Rudy Giuliani talks with Georgia State Sens. Jen Jordan (D-Atlanta) and Elena Parent (D-Atlanta) during a break in a Georgia State Senate hearing Thursday, Dec. 3, 2020.

Rudy Giuliani talks with Georgia State Sens. Jen Jordan (D-Atlanta) and Elena Parent (D-Atlanta) during a break in a Georgia State Senate hearing Thursday, Dec. 3, 2020, during which Giuliani made numerous false claims of voting fraud in the 2020 presidential election.

Credit: Stephen Fowler / GPB News

Two Fulton County elections workers are suing a popular far-right website that repeatedly spread false accusations that the workers committed mass voter fraud, arguing The Gateway Pundit's claims led to racist threats and real-world harassment.

The defamation suit, filed in Missouri where the site's publishers Jim and Joe Hoft reside, says that The Gateway Pundit wrote a series of articles falsely accusing Ruby Freeman and her daughter, Wandrea "Shaye" Moss of altering election results after former President Donald Trump narrowly lost the state in the 2020 election.

Other suits are pending against fellow pro-Trump outlets Newsmax and One America News as well as Fox News for claims made about voting machine vendors and their employees. 

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Debunked and disproven claims that the duo used "suitcases" of hidden ballots, counted batches of votes multiple times and illegally conducted vote counting in secret at State Farm Arena have served as a cornerstone of Trump supporters' baseless claim that Georgia's election was fraudulent and must be overturned and, in particular, that Fulton County's elections board must be replaced by the state.

"With no concern for the truth or the consequences of their willful conduct, Defendants baselessly portrayed Plaintiffs as traitors who participated in a carefully planned conspiracy to steal the presidential election in Georgia," the lawsuit reads. "Within 24 hours, the claims had been publicly and definitively refuted by Georgia elections officials through a detailed explanation of what the misinterpreted video actually showed: no suitcases; no illegal ballots; no voter fraud."

On Dec. 3, 2020, Trump's personal lawyer Rudy Giuliani regaled Georgia lawmakers with a false and fanciful tale that Freeman and Moss were akin to drug dealers "passing out dope" and that a selectively edited surveillance video was evidence of fraud. 

Elections officials and investigators said that was not the case.

"What the video shows is that they have pulled out plastic bins from underneath the desks," Fulton elections director Rick Barron said the day after the hearing. "It was normal processing that occurred there, as Gabe Sterling from the state explained this morning."

Fact-checking website Lead Stories posted an explainer of what the video actually showed, and included statements from officials with the secretary of state's office calling Giuliani's claims false.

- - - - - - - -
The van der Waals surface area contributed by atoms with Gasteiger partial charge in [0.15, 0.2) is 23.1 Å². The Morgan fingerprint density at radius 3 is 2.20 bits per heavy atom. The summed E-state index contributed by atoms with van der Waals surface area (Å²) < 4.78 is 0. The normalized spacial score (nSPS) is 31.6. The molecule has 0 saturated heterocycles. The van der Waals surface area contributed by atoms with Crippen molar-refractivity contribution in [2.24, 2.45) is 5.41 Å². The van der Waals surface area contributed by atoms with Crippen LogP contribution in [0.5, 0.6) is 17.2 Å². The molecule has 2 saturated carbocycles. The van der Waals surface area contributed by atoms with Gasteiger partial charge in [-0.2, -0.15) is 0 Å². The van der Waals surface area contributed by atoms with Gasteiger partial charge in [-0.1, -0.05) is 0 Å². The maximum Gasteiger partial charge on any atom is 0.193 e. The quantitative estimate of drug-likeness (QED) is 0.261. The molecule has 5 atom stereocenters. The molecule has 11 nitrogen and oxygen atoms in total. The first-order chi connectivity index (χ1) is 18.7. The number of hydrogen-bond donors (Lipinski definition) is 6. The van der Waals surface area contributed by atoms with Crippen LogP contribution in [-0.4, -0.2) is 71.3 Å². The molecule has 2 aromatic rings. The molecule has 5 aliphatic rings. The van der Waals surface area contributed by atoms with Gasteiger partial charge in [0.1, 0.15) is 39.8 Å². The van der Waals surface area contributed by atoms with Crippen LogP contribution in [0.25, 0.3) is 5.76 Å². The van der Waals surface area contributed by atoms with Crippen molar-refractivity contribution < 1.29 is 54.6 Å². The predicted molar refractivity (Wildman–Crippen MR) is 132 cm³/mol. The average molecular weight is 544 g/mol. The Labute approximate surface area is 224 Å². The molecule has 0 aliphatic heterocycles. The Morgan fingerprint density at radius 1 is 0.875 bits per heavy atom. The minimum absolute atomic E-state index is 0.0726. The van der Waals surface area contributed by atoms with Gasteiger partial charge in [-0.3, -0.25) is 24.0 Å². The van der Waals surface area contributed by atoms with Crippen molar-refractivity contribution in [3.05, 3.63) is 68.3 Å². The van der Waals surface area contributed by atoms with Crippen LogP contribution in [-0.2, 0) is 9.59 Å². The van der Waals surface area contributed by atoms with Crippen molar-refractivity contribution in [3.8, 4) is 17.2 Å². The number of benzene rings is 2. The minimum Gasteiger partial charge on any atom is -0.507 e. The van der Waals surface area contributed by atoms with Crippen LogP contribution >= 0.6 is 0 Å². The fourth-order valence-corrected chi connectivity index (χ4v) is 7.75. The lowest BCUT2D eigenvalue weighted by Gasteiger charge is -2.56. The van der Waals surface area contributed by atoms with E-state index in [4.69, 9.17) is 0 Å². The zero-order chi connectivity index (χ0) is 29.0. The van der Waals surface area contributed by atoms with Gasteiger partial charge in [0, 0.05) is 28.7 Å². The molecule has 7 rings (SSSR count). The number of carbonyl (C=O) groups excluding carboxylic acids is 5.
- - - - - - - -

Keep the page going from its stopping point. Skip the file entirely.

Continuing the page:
MORE: Fact-checking Rudy Giuliani's grandiose claims of election fraud

But other Republicans quickly jumped on the claims as evidence of fraudulent election practices, including Rep. Jody Hice, the Trump-endorsed candidate for secretary of state, who tweeted a video clip from the hearing that showed Freeman and Moss working and called it "F R A U D."

Trump himself mentioned Freeman's name more than a dozen times in a secretly recorded phone call where he pressured Republican Secretary of State Brad Raffensperger to "find" enough votes to overturn his defeat.

More than two dozen articles on The Gateway Pundit's website appear when searching Freeman's name, with headlines like "BREAKING: CROOKED GEORGIA ELECTIONS SUPERVISOR Filmed Pulling Out Suitcases of Ballots from Beneath Table IS IDENTIFIED" that specifically targets the two women and attacks media coverage that explains why their posts are false.

The lawsuit says after elections officials knocked down the claims made by The Gateway Pundit and other pro-Trump media outlets, Jim and Joe Hoft continued to write false stories about the two election workers while knowing that they were not true. 

The suit also details harassment the two Black women faced after The Gateway Pundit stories received traction, including at least 400 emails, 75 text messages and countless phone calls. Strangers showed up to their homes, including two occasions where people tried to force their way inside to make a "citizen's arrest."

Callers left racist messages and threats of violence, and as recently as last month Freeman says she received an email accusing her of treason with a link to The Gateway Pundit.

Elections officials and workers around the country have faced an onslaught of violence and harassment after the 2020 election, with many opting to retire or quit before the midterms.